I am a veteran Classical Conversations mom. The 2017-18 academic year will begin my eleventh year with Classical Conversations and my thirteenth year homeschooling. I have loved my homeschooling journey! Deciding to homeschool my children was, in fact, one of the best decisions I have ever made.
However, a year ago, I experienced our most difficult year of homeschooling because I decided to travel to a community that was forty-five minutes from my home for Challenge. Don’t get me wrong! My two boys needed Challenge, and my local community was unable to meet the needs of my family that year. I am thankful for the strong academics that my sons received, and they flourished in their respective Challenge programs. I am thankful for the directors that tutored them and the other families that were involved in the programs. So why was it my most difficult year? Two words—too big!
Yes, it is true. That particular community was too big for me. I know it was the perfect fit for some, but I didn’t realize that it had been too big for me until I moved back to a smaller community closer to home where I stepped up to direct the Challenge program that my boys needed. At the larger community, I had known something was different, but couldn’t quite put my finger on it. In retrospect, I realized that the sense of disconnectedness I had felt was not because I looked different than the other moms and not because I didn’t live on a farm or have preschoolers like many of them did; it was because the community felt too large for me to develop the circle of close-knit relationships I was used to.
I’d like to share with you what I learned over the last two years: there are priceless benefits, countless blessings, and surpassing beauty in being a part of a smaller Classical Conversations community.
The Benefits—There are priceless benefits available as part of a smaller Classical Conversations community! From a practical standpoint, when there are fewer people, you get to spend more time with each one. Whether the director is talking to a mom at lunch or a tutor is playing review games with her students, less is often more. The director will be able to give each family, especially ones that are new to the program, the individualized attention that they need. Sometimes it is good for new directors to start small to allow them to grow into their new role. They can spend the first year or two “working out the kinks” and building a strong foundation for the families that the Lord will send.
Families in smaller communities often get to know each other even better. In communities with over twenty-four families, some weeks you will have to have two family presentations, whereas in communities with twelve or fewer families each family can present twice. Educators know that a smaller class size usually equals more focused attention on each student. Colleges advertise their student-to-teacher ratio. The low student-to-tutor ratio was one of the priceless benefits that we enjoyed in our smaller community.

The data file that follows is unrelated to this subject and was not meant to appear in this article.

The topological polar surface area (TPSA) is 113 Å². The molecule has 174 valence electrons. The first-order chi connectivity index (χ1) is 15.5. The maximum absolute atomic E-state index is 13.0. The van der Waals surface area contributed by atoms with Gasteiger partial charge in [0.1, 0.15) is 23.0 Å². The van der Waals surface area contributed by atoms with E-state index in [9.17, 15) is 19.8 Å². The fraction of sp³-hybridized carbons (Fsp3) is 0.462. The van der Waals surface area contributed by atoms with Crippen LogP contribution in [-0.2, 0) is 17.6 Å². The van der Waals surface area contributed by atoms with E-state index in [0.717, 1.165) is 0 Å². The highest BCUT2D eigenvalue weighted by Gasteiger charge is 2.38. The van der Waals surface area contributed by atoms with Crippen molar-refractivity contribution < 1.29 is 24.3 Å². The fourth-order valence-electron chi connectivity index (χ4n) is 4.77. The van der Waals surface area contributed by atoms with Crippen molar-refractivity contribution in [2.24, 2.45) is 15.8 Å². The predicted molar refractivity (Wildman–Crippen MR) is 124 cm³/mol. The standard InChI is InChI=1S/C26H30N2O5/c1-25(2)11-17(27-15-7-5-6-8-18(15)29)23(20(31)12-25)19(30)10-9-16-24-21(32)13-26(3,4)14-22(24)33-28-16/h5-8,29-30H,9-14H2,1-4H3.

The Blessings—There are countless blessings to enjoy as part of a smaller Classical Conversations community! Zechariah 4:10 says, “Do not despise these small beginnings, for the Lord rejoices to see the work begin” (NLT). In every noble pursuit that I’ve ever undertaken, some sweet soul has always come along with this verse. When our family started a business, someone quoted this verse. When we moved across the state to plant a church, someone shared this verse. Ironically, I find myself quoting this verse to new directors! However, God’s word is true.
It is okay to find just two or three families that are willing to walk alongside you for that first year. God has great plans and purposes in allowing that community to be planted. It is for His purposes and His glory alone. It is a blessing to be involved in a small, close-knit Classical Conversations community that feels more like a family. Developing friendships with all the moms and all the children is the norm in a smaller community. Sometimes smaller communities cause moms and children that would otherwise sit back and let someone else do things to step into leadership roles. In a smaller community everyone contributes, and that is truly a blessing!
The Beauty—There is a surpassing beauty that you will witness as part of a smaller Classical Conversations community. It was beautiful when a student from the abecedarian class ran up to me each community day, gave me a big hug, and said, “Hello, Mrs. Tamatha!” when I didn’t even have any students in her class. It was beautiful when she gave me a plastic necklace as a gift that I joyfully wore every week for the rest of the year just for her. It was beautiful when my autistic son’s Essentials class was small enough for him to read his Essentials paper every single week. It was beautiful because before Classical Conversations he barely spoke above a whisper and now we both get to witness his improvement on a weekly basis. It was beautiful when my smart, articulate, but somewhat shy teen needed to take on a leadership role in his Challenge class of five students. It was beautiful because I knew that in a class of ten or twelve he could easily hide out and never become the leader that he was destined to be.
I empathize with those of you who are driving long distances to a community. I will admit that sometimes it is unavoidable, as it was in my case; and, honestly, I would do it again if I had to. However, maybe for some of you this is your call to action. Are you being called to leadership within Classical Conversations? Have you ever thought about starting something small in your neighborhood? Do you know two or three families that are willing to walk alongside you? If you are willing, perhaps you will get to enjoy the benefits, blessings, and beauty of a smaller Classical Conversations community this coming year!